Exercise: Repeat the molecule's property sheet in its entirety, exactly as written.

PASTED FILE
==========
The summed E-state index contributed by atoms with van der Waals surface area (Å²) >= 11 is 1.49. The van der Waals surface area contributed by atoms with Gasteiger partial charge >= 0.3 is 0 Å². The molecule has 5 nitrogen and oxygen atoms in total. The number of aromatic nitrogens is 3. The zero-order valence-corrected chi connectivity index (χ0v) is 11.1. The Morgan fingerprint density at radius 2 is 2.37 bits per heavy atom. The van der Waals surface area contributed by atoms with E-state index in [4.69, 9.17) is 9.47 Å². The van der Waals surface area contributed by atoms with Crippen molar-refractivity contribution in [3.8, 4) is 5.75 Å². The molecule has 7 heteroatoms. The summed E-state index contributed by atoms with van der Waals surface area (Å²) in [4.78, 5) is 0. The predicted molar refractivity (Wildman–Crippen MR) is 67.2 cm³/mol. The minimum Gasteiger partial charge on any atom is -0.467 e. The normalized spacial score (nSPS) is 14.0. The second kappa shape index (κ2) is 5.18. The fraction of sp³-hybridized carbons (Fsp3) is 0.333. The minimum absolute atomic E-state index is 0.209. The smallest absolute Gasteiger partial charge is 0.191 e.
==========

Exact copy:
The summed E-state index contributed by atoms with van der Waals surface area (Å²) >= 11 is 1.49. The van der Waals surface area contributed by atoms with Gasteiger partial charge >= 0.3 is 0 Å². The molecule has 5 nitrogen and oxygen atoms in total. The number of aromatic nitrogens is 3. The zero-order valence-corrected chi connectivity index (χ0v) is 11.1. The Morgan fingerprint density at radius 2 is 2.37 bits per heavy atom. The van der Waals surface area contributed by atoms with E-state index in [4.69, 9.17) is 9.47 Å². The van der Waals surface area contributed by atoms with Crippen molar-refractivity contribution in [3.8, 4) is 5.75 Å². The molecule has 7 heteroatoms. The summed E-state index contributed by atoms with van der Waals surface area (Å²) in [4.78, 5) is 0. The predicted molar refractivity (Wildman–Crippen MR) is 67.2 cm³/mol. The minimum Gasteiger partial charge on any atom is -0.467 e. The normalized spacial score (nSPS) is 14.0. The second kappa shape index (κ2) is 5.18. The fraction of sp³-hybridized carbons (Fsp3) is 0.333. The minimum absolute atomic E-state index is 0.209. The smallest absolute Gasteiger partial charge is 0.191 e.